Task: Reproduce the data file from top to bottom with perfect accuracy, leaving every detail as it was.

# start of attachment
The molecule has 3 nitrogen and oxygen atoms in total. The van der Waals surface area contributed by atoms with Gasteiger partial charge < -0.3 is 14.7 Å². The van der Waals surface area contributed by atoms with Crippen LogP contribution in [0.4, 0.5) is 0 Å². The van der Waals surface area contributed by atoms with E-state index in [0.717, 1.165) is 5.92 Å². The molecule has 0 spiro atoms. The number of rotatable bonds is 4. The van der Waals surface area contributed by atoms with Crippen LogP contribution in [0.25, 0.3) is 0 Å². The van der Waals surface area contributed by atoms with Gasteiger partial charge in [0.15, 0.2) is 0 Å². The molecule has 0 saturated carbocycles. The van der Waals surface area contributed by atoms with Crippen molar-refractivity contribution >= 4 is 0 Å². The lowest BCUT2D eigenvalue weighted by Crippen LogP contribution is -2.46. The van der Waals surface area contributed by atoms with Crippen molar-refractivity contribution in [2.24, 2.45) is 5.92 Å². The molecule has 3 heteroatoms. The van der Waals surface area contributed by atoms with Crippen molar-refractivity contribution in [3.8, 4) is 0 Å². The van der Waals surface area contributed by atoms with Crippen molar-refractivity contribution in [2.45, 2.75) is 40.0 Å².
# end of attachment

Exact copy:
The molecule has 3 nitrogen and oxygen atoms in total. The van der Waals surface area contributed by atoms with Gasteiger partial charge < -0.3 is 14.7 Å². The van der Waals surface area contributed by atoms with Crippen LogP contribution in [0.4, 0.5) is 0 Å². The van der Waals surface area contributed by atoms with E-state index in [0.717, 1.165) is 5.92 Å². The molecule has 0 spiro atoms. The number of rotatable bonds is 4. The van der Waals surface area contributed by atoms with Crippen LogP contribution in [0.25, 0.3) is 0 Å². The van der Waals surface area contributed by atoms with Gasteiger partial charge in [0.15, 0.2) is 0 Å². The molecule has 0 saturated carbocycles. The van der Waals surface area contributed by atoms with Crippen molar-refractivity contribution >= 4 is 0 Å². The lowest BCUT2D eigenvalue weighted by Crippen LogP contribution is -2.46. The van der Waals surface area contributed by atoms with Crippen molar-refractivity contribution in [2.24, 2.45) is 5.92 Å². The molecule has 3 heteroatoms. The van der Waals surface area contributed by atoms with Crippen molar-refractivity contribution in [3.8, 4) is 0 Å². The van der Waals surface area contributed by atoms with Crippen molar-refractivity contribution in [2.45, 2.75) is 40.0 Å².